A knack for controversy

By Friday, crypto’s “terminally online” knew who Enrique was and what he was about: crypto. On Saturday evening, Shkreli participated in a Twitter Spaces audio event where he revealed that he used Uniswap behind bars, thinks ether (ETH) will flippen bitcoin (BTC) and views “utility tokens” as a good idea.

His statements during the Saturday night stream with upwards of 3,000 listeners, and otherwise, show that Shkreli is not only informed but still knows how to create controversy. He said he’s planning a non-fungible token (NFT) drop, that Enrique may not be his only alternative avatar and that he may be participating – perhaps as a developer or investor – in other big name decentralized finance (DeFi) projects.

“The idea that I can’t buy a Tesla share without going through this [Securities and Exchange Commission] apparatus and all these other steps is kinda nuts,” Shkreli said in the Twitter Spaces. “There are people breaking the silo and trying to destroy it forever, I hope.”

He was referencing synthetic, token-variants of publicly traded stocks like “Apple coin and a Tesla coin,” which is what fellow flawed entrepreneur Do Kwon, of the imploded Terra network, was targeting with the unregulated securities exchange called Mirror Protocol.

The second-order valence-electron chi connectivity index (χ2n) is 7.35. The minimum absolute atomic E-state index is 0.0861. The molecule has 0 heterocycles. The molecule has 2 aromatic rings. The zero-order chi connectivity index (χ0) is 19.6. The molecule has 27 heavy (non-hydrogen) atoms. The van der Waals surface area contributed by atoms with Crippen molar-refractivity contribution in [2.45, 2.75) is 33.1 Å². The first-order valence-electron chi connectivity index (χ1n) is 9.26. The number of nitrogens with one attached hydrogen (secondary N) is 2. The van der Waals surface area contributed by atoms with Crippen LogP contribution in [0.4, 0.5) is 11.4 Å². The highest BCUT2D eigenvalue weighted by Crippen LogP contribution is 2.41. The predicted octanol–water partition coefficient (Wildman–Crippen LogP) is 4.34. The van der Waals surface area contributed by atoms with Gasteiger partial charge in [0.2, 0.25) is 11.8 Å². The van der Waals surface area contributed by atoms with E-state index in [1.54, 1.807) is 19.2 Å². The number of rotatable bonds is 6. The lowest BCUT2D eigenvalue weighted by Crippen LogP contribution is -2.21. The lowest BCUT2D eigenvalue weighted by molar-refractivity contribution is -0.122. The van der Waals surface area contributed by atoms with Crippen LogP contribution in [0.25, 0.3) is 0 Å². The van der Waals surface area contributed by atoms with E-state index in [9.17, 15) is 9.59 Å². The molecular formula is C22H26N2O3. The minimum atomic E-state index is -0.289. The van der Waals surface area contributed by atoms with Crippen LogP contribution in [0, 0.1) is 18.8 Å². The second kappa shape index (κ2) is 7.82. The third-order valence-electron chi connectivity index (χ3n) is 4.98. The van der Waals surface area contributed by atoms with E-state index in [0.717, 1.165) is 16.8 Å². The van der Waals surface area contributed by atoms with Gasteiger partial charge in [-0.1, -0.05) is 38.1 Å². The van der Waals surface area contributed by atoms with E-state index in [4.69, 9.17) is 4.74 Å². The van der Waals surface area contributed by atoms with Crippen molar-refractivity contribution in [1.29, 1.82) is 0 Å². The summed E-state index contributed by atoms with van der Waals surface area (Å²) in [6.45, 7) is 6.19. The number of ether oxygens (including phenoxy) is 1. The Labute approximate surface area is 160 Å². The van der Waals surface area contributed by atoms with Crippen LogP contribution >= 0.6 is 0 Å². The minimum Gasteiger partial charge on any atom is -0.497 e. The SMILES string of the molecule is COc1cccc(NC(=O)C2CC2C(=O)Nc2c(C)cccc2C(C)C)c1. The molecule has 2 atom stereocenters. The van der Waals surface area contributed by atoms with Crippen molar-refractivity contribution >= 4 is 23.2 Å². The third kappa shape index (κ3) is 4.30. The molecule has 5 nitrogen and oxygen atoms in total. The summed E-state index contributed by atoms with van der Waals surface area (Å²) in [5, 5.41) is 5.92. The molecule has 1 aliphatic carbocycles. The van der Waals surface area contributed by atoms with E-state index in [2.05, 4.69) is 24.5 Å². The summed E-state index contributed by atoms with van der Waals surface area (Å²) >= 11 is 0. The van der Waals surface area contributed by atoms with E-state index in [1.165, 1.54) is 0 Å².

A16z founder Marc Andressen and other giants of the venture capital space, along with the recording artist and Web 3 enthusiast Sia, interacted with Shkreli during his Saturday night ramble as Enrique. A Substack representative reportedly asked to join the newsletter platform.

Many people in the business world consider Shkreli a “public intellectual” worth listening to, noting his intelligence. He graduated high school in two years and found his way working at a premier hedge fund before starting his own.

Some appreciate his self-awareness: He has lovingly referred to himself as “Pharma Bro,” the jibe used in many headlines. And when he speaks, on a variety of subjects, he is convincing. Prison wasn’t too bad, he said. He once said he has “an extremely weird form of sarcasm” and that it’s “fun to see people get so animated.”

“Authenticity is really important to me,” he told Vanity Fair in 2015. That’s a term also used in crypto.

An industry that celebrates controversy

Although no one speaks for the entire crypto industry, it’s fair to say Shkreli has received a largely warm reception. Despite receiving numerous insults and reminders that he’s a convicted felon during his short Twitter stint, the overall mood was pure delight.

“Martin Shkreli literally knows more about Crypto than 99% of you from prison. He’s talking about [proof-of-stake] and stepn. No excuses. Autism unleashed!” venture fund Autism Capital’s Twitter account posted.